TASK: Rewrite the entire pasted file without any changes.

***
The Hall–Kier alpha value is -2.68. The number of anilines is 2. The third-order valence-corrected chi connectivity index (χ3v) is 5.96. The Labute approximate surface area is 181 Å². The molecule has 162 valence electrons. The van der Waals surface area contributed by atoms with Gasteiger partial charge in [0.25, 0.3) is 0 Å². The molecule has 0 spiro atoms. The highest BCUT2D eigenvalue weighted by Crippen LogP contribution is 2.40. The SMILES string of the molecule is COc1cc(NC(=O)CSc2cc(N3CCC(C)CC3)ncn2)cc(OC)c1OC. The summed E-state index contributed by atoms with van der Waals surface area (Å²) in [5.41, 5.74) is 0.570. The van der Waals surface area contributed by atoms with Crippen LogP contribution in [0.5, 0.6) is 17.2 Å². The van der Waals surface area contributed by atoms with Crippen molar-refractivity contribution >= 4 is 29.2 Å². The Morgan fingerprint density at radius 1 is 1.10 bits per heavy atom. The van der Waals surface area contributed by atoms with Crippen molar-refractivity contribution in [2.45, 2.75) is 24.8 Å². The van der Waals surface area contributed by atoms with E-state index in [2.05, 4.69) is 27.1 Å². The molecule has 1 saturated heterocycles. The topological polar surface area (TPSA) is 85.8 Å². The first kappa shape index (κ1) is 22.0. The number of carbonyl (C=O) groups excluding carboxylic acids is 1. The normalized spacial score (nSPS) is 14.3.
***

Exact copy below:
The Hall–Kier alpha value is -2.68. The number of anilines is 2. The third-order valence-corrected chi connectivity index (χ3v) is 5.96. The Labute approximate surface area is 181 Å². The molecule has 162 valence electrons. The van der Waals surface area contributed by atoms with Gasteiger partial charge in [0.25, 0.3) is 0 Å². The molecule has 0 spiro atoms. The highest BCUT2D eigenvalue weighted by Crippen LogP contribution is 2.40. The SMILES string of the molecule is COc1cc(NC(=O)CSc2cc(N3CCC(C)CC3)ncn2)cc(OC)c1OC. The summed E-state index contributed by atoms with van der Waals surface area (Å²) in [5.41, 5.74) is 0.570. The van der Waals surface area contributed by atoms with Crippen LogP contribution in [0.5, 0.6) is 17.2 Å². The van der Waals surface area contributed by atoms with Crippen molar-refractivity contribution >= 4 is 29.2 Å². The Morgan fingerprint density at radius 1 is 1.10 bits per heavy atom. The van der Waals surface area contributed by atoms with Crippen molar-refractivity contribution in [2.45, 2.75) is 24.8 Å². The van der Waals surface area contributed by atoms with E-state index in [2.05, 4.69) is 27.1 Å². The molecule has 1 saturated heterocycles. The topological polar surface area (TPSA) is 85.8 Å². The first kappa shape index (κ1) is 22.0. The number of carbonyl (C=O) groups excluding carboxylic acids is 1. The normalized spacial score (nSPS) is 14.3.